Spreading the load
A common theme in these columns is whether or not open-source applications represent a viable alternative to commercial solutions. In some cases – web servers, databases, even operating systems – they clearly do, but in other cases such as groupware systems it isn’t quite so obvious. This month, we’re going to look at load balancing – something that’s considered a particularly hard-core networking application – and some of its open-source solutions. We’ll see there are different types of load balancer that operate at different system levels, and we’ll learn the difference between general-purpose load balancers and those for specific applications.
The idea behind load balancing is simple enough. You have a collection of users who want to access a particular resource across a network – the obvious example being access to a website – but other equally valid uses are emailing or downloading files from an FTP server. A number of servers are employed to implement this service, for resilience and scalability, but requests for the service need to be spread around the various servers.
The simplest type of load balancer is called a round-robin DNS, which works by switching internet addresses. The Domain Name Service is the internet service that maps names (say, www.pcpro.co.uk) to numeric IP addresses (say, 188.8.131.52). Sometimes, only a single IP address is associated with a named service, but you can have many addresses mapped to the same name (check the IP addresses for www.microsoft.com for an example).
Let’s say a service has two addresses – A and B – associated with it. Then when the DNS system maps the name to an address, it will serve responses alternately in the order A-B and B-A: that is, clients will either try address A followed by B or B followed by A, which balances the load between the two machines at the two addresses. It isn’t a perfect solution, though, because if machine B were to fail, half the clients would still be trying to connect to it first and only when it fails trying A. Once a client finds that address A works it won’t try B, but the initial connection will be slower.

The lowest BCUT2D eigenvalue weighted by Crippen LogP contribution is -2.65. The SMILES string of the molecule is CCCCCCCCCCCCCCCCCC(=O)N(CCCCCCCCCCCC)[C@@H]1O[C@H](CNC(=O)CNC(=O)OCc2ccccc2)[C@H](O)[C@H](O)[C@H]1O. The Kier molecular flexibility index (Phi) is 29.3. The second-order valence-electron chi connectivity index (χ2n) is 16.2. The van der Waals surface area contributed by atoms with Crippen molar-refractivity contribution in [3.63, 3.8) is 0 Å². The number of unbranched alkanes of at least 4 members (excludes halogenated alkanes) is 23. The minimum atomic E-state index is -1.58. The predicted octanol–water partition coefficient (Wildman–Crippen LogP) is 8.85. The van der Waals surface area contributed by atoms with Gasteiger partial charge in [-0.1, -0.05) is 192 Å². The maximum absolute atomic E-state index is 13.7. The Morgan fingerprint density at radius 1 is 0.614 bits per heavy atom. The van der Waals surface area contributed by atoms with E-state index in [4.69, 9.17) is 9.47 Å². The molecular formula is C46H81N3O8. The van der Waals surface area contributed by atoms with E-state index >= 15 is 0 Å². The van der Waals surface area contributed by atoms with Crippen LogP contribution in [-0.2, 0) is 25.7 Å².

A number of tricks can be applied to make this work slightly better. If a machine does fail, taking its IP address with it, you could bring up the same IP address on another machine but without the service attached. Then, when a client connects to the “broken” IP address it will receive a “connection refused” response and move on to the next IP address. You can also set up your DNS server with a short Time To Live (TTL) for each address, so that if a machine fails you can take it out of the DNS and know that information will only be live on the internet for a short time.
While DNS load balancing can be a good solution between hosting centres, it isn’t ideal within a cluster, and for that purpose people tend to use a dedicated hardware load balancer that accepts requests from multiple clients, dispatches each to a server and sends the server’s response back to the client. You can think of a hardware load balancer as a network switch that routes traffic based on its properties rather than destination.
This may sound simple, but it’s absolutely essential to understand how these load balancers work so that you can avoid unnecessary problems. Load balancers can work at various network layers – there are load balancers that work at link and even physical level but most of the ones we’re interested in work at the application and the network levels (Layer 3 of the OSI model).